Australia is a pretty big place, so if you’re hitting the remote outback, chances are you might go for hundreds of kilometres without a petrol station in sight. Not to mention, outback fuel prices can be exorbitant, sometimes in excess of $3 a litre.

So, what options are available to you when it comes to fuel – arguably the most important thing to carry on you during a serious 4x4 tour (apart from water)? Let’s take a look at your options.

 

Long Range Tanks

Image via Club 4x4

A long range fuel tank is an investment that any serious 4WDer should consider. Most stock standard 4x4s have rather small fuel tanks averaging about 85 litres, which is enough to get you around the city for sure, but when you take into account the different conditions presented in off-road driving those 85 litres won’t go far. Since you’ll likely be driving slow and in low gear, your fuel consumption will go, so you need a way to carry more fuel for long-haul drives.

This is where long range fuel tanks as well as auxiliary tanks really come in handy, enabling you to carry anywhere up to 160 litres of fuel – enough to extend your range in the outback considerably. Although they can be pricey, they’re the best and safest way to add more fuel capacity to your 4x4.

 

Jerry Cans

Jerry cans slung on the back of 4x4s are a very common sight when you’re off the beaten path, since they’re the easiest and most economic way to carry extra fuel in your 4x4. Depending on the type of fuel you need, your metal jerry cans will be colour-coded – diesel jerry cans are yellow, while petrol jerry cans are red. Metal cans are always preferred over plastic.

The only issue jerry cans present is that they can be quite weighty. A full 20 litre can weighs around 25kg, so you have to consider how many cans you’re carrying and where you load them onto your 4x4 to avoid weight distribution problems. Never store them in the cabin – the fumes are dangerous. Instead, look into loading them on the back or roof of your vehicle. You can storage racks for jerry cans or you can fix them to your roof rack set-up, but keep in mind that too many jerry cans on your 4x4’s roof can affect its handling and centre of gravity.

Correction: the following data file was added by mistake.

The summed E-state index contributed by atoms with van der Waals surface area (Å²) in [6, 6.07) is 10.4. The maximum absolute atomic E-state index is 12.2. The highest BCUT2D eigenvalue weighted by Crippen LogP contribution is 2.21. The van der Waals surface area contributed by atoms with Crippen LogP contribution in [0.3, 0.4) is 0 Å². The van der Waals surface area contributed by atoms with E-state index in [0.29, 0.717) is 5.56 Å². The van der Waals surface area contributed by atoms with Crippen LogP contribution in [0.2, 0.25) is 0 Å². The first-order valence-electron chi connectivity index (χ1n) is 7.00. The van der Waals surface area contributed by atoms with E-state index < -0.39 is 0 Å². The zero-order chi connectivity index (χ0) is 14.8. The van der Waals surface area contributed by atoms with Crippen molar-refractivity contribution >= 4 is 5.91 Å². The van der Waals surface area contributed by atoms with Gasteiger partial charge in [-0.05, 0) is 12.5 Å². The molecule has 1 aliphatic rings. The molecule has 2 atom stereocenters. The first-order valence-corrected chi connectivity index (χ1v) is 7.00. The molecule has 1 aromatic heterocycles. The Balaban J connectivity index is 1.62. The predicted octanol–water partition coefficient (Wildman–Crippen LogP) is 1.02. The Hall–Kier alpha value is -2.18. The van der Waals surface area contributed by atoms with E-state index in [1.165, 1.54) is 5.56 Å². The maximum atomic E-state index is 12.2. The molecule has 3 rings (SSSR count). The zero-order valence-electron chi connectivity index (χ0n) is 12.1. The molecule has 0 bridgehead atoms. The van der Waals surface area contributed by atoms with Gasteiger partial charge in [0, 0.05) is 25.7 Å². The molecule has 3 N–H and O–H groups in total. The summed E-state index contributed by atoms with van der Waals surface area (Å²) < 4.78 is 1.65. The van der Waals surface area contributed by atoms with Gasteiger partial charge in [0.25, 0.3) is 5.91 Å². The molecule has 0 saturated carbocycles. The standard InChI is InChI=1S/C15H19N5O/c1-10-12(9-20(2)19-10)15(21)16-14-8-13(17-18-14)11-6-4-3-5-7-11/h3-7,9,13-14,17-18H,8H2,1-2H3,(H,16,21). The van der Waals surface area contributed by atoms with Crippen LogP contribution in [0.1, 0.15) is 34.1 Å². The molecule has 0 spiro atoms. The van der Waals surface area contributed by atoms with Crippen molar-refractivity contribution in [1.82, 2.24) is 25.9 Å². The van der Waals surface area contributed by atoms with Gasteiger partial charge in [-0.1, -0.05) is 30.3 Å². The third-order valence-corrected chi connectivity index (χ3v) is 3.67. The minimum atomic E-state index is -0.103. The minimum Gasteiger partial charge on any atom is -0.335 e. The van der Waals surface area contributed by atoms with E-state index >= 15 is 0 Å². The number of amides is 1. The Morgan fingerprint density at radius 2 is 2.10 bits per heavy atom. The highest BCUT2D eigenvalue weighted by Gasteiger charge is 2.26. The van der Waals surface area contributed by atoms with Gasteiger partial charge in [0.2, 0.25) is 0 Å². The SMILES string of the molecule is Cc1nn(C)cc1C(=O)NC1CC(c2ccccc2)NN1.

Legally, you can carry up to 120 litres of extra fuel in jerry cans.

 

Polyethylene Tanks

These are a halfway version of a jerry can and a long range fuel tank, allowing you to carry more fuel than a jerry can and in a more practical way – especially since they also work with 12V pumps, which makes refilling your main tank easier. Sized between 50-100 litres, polyethylene tanks are designed in such a way that they conform to the body of your 4x4, such as the wheel arches in the back of a ute or the underside of your vehicle.

 

Fuel Bladders

Fuel bladders are the perfect option if neither a tank nor a jerry can suits your 4x4 setup. Available in a wide range of sizes, they can be folded down to about the size of an A4 piece of paper when they aren’t in use.

 

Fuel is just one thing you’ll need to consider when you’re travelling in the outback – check out our dedicated blog in which we discuss all of the essentials you’ll want to take on your next 4x4 tour of the wilderness.

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